• bentate14 February 2022
    One of the most shocking and poignant documentaries I've ever seen. The insanity that humans create by simply never being satisfied. A massive nation whose whole drive is to be more driven and successful even if it means sacrificing there life to get what they think they want. A truly astonishing film that I recommend everyone watch.
  • A visually hypnotic documentary that observes the relentless monotony of the enormous Chinese machine. You get a real sense of the plague of absolute capitalism that is driving that machine -- to what is already global domination and will eventually, decades from now, lead to a desperate collapse, similar to the one America is having right now.
  • A glimpse into a dystopian nightmare. It's also ironic how similar their situation is similar to that of America's, and sad that people cannot even comprehend it.
  • yst-9326913 February 2022
    1. For one who grow up and live in this country, this documentary gives me no new information than what I've known. It's kind of like a collection of contemporary topics in China. Maybe for foreigners, some parts of it are shocking.

    2. And this point 1, kind of a defect, goes directly to the numbness of people, including me. We've lived with so many ridiculous phenomena and how have we got so numb for all these matters?

    3. Everyone will become one of the dolls -- not a human, but a thing, a doll.

    4. The reason why I'm not giving it a higher score: the problem this film wants to talk about need more materials. It can become a 3 hours film or even longer.
  • lso-soares30 March 2022
    Documentary nominated for the Oscar 2022 directed by Jessica Kingdon, an American of Chinese origin.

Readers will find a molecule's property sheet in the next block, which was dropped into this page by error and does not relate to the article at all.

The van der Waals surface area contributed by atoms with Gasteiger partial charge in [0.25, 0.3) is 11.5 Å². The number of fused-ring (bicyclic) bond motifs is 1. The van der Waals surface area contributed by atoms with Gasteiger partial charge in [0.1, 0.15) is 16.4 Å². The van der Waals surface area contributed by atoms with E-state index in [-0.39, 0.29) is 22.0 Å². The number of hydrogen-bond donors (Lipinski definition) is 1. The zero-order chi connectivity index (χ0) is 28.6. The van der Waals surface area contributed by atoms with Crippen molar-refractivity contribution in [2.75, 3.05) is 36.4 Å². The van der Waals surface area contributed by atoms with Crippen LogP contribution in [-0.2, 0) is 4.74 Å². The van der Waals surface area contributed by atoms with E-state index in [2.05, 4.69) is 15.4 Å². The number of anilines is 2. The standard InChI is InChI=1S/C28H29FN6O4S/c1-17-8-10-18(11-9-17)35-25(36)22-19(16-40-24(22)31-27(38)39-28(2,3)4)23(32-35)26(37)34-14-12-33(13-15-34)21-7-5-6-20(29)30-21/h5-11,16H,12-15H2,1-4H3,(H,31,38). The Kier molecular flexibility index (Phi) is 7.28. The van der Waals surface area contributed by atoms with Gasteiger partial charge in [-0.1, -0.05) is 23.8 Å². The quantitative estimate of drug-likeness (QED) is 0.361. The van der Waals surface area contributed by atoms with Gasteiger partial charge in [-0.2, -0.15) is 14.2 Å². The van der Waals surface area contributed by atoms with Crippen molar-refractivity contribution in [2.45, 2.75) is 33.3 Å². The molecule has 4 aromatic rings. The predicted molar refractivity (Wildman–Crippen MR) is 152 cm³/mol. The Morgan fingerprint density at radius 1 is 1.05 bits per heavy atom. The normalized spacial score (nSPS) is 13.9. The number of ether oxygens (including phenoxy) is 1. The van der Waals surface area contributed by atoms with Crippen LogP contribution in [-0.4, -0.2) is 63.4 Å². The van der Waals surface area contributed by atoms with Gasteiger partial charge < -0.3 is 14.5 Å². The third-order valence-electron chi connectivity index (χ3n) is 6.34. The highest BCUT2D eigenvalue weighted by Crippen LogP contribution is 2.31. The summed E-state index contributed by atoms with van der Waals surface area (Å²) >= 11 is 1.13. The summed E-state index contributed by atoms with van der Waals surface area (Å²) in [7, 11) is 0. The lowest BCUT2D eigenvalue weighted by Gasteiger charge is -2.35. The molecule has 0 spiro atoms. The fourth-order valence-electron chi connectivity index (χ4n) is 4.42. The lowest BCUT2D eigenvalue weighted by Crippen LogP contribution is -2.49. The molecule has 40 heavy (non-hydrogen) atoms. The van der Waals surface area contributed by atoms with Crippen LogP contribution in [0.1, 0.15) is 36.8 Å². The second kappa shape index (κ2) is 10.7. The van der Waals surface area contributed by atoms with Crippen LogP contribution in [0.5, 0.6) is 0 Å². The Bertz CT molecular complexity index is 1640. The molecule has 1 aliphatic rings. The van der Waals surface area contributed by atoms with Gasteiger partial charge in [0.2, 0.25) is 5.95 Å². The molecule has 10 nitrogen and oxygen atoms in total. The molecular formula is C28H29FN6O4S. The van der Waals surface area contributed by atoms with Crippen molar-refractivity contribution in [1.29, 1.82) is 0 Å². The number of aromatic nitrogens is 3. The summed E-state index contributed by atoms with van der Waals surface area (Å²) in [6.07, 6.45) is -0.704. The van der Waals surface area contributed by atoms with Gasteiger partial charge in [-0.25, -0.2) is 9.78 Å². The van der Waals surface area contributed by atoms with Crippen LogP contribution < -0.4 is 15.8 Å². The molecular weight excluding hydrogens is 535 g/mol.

The film differs from many recent documentaries in that it doesn't have those interviews with people sitting there looking at the camera, nor does it have a narrator to drive the story. The director's camera only observes, sometimes from afar, sometimes up close, the daily lives of workers in the poignant Chinese economy.

    In the name of productivity, anything goes, especially the exploitation of workers. It is almost incomprehensible to me to see a recruitment of workers by major Chinese industries stating that the work can be done sitting down or that no health examination is required to enter. Others shout that the work is done 100% standing, demand maximum height of the worker, that workers will sleep in rooms with up to eight people in the same room, or hear that whoever decides if the duration the worker worked that day is their boss.

    Perhaps because of her origins, in the end, the director tries to glamorize the toughness she showed, putting on the screen moments of relaxation of hundreds of Chinese in a water park, as if she wanted to convey the message: "work without limits pays".

    As there are almost no lines, and when there are, they are dialogues between the workers, with long scenes, the documentary gets monotonous from the middle.

    Anyway, it was valid to know the reality of Chinese workers.